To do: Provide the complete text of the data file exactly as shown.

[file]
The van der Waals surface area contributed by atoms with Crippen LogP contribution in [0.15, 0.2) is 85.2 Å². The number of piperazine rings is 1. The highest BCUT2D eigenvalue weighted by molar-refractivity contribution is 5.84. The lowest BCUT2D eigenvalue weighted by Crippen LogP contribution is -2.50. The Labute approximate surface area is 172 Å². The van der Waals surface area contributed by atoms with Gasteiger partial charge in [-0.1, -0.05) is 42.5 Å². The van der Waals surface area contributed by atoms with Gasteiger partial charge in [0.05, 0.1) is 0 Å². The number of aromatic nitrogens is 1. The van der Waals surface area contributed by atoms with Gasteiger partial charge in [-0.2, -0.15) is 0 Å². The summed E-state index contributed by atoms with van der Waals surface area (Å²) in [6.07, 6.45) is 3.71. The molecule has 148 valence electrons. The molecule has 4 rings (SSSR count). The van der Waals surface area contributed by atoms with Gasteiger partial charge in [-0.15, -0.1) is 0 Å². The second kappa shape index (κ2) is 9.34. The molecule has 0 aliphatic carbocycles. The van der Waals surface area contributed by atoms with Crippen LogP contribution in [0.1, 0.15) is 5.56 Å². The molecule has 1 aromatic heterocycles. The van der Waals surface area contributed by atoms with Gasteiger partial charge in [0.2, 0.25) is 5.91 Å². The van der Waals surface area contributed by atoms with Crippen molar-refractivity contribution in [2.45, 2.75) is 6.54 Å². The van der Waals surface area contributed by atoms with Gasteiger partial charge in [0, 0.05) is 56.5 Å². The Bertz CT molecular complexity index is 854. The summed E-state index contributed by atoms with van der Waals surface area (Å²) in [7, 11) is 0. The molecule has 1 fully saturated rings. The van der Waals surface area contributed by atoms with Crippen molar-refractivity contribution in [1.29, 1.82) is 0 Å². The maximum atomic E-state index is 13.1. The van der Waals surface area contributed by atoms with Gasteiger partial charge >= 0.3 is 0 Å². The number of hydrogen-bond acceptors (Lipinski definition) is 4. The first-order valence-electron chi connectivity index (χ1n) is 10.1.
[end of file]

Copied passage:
The van der Waals surface area contributed by atoms with Crippen LogP contribution in [0.15, 0.2) is 85.2 Å². The number of piperazine rings is 1. The highest BCUT2D eigenvalue weighted by molar-refractivity contribution is 5.84. The lowest BCUT2D eigenvalue weighted by Crippen LogP contribution is -2.50. The Labute approximate surface area is 172 Å². The van der Waals surface area contributed by atoms with Gasteiger partial charge in [-0.1, -0.05) is 42.5 Å². The van der Waals surface area contributed by atoms with Gasteiger partial charge in [0.05, 0.1) is 0 Å². The number of aromatic nitrogens is 1. The van der Waals surface area contributed by atoms with Gasteiger partial charge in [-0.2, -0.15) is 0 Å². The summed E-state index contributed by atoms with van der Waals surface area (Å²) in [6.07, 6.45) is 3.71. The molecule has 148 valence electrons. The molecule has 4 rings (SSSR count). The van der Waals surface area contributed by atoms with Gasteiger partial charge in [-0.15, -0.1) is 0 Å². The second kappa shape index (κ2) is 9.34. The molecule has 0 aliphatic carbocycles. The van der Waals surface area contributed by atoms with Crippen LogP contribution in [0.1, 0.15) is 5.56 Å². The molecule has 1 aromatic heterocycles. The van der Waals surface area contributed by atoms with Gasteiger partial charge in [0.2, 0.25) is 5.91 Å². The van der Waals surface area contributed by atoms with Crippen molar-refractivity contribution in [2.45, 2.75) is 6.54 Å². The van der Waals surface area contributed by atoms with Gasteiger partial charge in [0, 0.05) is 56.5 Å². The Bertz CT molecular complexity index is 854. The summed E-state index contributed by atoms with van der Waals surface area (Å²) in [7, 11) is 0. The molecule has 1 fully saturated rings. The van der Waals surface area contributed by atoms with Crippen molar-refractivity contribution in [1.29, 1.82) is 0 Å². The maximum atomic E-state index is 13.1. The van der Waals surface area contributed by atoms with Gasteiger partial charge >= 0.3 is 0 Å². The number of hydrogen-bond acceptors (Lipinski definition) is 4. The first-order valence-electron chi connectivity index (χ1n) is 10.1.